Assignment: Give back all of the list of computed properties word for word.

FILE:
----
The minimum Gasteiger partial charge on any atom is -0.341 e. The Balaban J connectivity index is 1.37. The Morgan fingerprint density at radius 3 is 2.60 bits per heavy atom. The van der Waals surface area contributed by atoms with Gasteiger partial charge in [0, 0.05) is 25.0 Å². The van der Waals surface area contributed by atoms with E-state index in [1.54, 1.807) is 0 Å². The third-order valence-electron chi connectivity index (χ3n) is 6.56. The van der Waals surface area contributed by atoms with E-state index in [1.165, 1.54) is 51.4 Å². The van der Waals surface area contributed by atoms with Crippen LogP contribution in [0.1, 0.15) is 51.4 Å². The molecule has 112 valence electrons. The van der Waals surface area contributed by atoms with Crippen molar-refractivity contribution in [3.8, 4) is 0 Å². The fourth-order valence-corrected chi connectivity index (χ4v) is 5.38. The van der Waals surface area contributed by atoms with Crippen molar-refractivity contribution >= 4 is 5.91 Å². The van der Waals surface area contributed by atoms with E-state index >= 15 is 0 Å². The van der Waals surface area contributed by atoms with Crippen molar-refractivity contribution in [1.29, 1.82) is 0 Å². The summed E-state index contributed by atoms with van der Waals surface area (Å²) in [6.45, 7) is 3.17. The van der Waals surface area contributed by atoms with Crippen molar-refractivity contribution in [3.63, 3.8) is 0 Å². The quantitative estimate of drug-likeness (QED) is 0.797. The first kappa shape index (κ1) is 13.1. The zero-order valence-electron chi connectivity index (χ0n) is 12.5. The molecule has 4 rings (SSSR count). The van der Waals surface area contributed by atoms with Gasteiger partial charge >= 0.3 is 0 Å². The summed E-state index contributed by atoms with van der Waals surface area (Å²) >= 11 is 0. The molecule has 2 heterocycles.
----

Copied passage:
The minimum Gasteiger partial charge on any atom is -0.341 e. The Balaban J connectivity index is 1.37. The Morgan fingerprint density at radius 3 is 2.60 bits per heavy atom. The van der Waals surface area contributed by atoms with Gasteiger partial charge in [0, 0.05) is 25.0 Å². The van der Waals surface area contributed by atoms with E-state index in [1.54, 1.807) is 0 Å². The third-order valence-electron chi connectivity index (χ3n) is 6.56. The van der Waals surface area contributed by atoms with E-state index in [1.165, 1.54) is 51.4 Å². The van der Waals surface area contributed by atoms with Crippen LogP contribution in [0.1, 0.15) is 51.4 Å². The molecule has 112 valence electrons. The van der Waals surface area contributed by atoms with Crippen molar-refractivity contribution in [3.8, 4) is 0 Å². The fourth-order valence-corrected chi connectivity index (χ4v) is 5.38. The van der Waals surface area contributed by atoms with Crippen molar-refractivity contribution >= 4 is 5.91 Å². The van der Waals surface area contributed by atoms with E-state index >= 15 is 0 Å². The van der Waals surface area contributed by atoms with Crippen molar-refractivity contribution in [1.29, 1.82) is 0 Å². The summed E-state index contributed by atoms with van der Waals surface area (Å²) in [6.45, 7) is 3.17. The van der Waals surface area contributed by atoms with Crippen molar-refractivity contribution in [3.63, 3.8) is 0 Å². The quantitative estimate of drug-likeness (QED) is 0.797. The first kappa shape index (κ1) is 13.1. The zero-order valence-electron chi connectivity index (χ0n) is 12.5. The molecule has 4 rings (SSSR count). The van der Waals surface area contributed by atoms with Gasteiger partial charge >= 0.3 is 0 Å². The summed E-state index contributed by atoms with van der Waals surface area (Å²) >= 11 is 0. The molecule has 2 heterocycles.